GPs told: don't waste cash on home glucose testing
GP diabetes experts have claimed GPs are wasting money on home blood glucose tests for patients with type 2 diabetes.
Dr Eugene Hughes, Primary Care Diabetes Europe executive, said some GPs were squandering the limited funds by 'willy nilly' prescribing of strips and urged PCTs to restrict use of the tests and plough the cash back into GP diabetes care.
The call came after figures revealed last week by the Prescription Pricing Authority showed glucose monitoring strips now cost the NHS over a quarter more than oral diabetes drugs.
Quarterly spending on the tests rose 47 per cent to £28.2 million for January-March this year compared to the same period in 2001 and almost match spending on intermediate- and long-acting insulins.
The NHS National Prescribing Centre, which informs the National Institute for Clinical Excellence, ruled last year there was 'no evidence' blood testing was better than urine testing in improving glucose control and that the ideal testing frequency was unknown.
Dr Hughes, a GP in Ryde, Isle of Wight, said: 'It's important for PCTs to have a protocol for testing that recommends who should be using blood tests and who should be using urine tests.'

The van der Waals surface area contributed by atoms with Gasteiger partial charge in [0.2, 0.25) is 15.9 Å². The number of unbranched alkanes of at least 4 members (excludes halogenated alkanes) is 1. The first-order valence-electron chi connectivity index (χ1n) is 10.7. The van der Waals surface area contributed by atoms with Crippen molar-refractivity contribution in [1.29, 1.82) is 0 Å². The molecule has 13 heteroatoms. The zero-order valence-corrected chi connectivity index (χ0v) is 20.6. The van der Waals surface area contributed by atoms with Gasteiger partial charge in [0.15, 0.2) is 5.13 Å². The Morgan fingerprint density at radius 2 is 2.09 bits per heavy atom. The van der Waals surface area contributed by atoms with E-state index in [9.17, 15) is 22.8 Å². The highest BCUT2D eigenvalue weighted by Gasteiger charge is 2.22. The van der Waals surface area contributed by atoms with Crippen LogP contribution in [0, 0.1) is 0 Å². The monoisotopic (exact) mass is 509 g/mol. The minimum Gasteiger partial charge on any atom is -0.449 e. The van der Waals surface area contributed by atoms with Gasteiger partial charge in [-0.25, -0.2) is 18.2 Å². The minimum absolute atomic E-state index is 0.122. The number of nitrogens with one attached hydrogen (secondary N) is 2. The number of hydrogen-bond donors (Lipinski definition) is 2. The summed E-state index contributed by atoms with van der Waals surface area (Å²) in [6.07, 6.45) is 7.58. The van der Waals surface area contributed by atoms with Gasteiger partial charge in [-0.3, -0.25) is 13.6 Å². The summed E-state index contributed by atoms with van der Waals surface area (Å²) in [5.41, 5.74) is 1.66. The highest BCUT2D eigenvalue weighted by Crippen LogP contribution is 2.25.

He was backed by Dr Peter Tasker, former head of Primary Care Diabetes UK. He said he worried some GPs were giving all newly diagnosed cases the tests as a 'knee-jerk response' to targets in the new contract and national service framework for diabetes.
Dr Tasker, a GP in King's Lynn, Norfolk, said: 'I don't think we're being careful enough. It's as if there's an almost automatic response now in getting people to test their blood glucose.'
But Dr Roger Gadsby, adviser to NICE diabetes guidance, senior lecturer in general practice at the University of Warwick, and a GP in Nuneaton, said the rise was 'partly understandable and justifiable'.
He added: 'We're having hugely increased numbers of patients diagnosed with type 2 diabetes and more and more are on insulin and will need blood glucose strips.'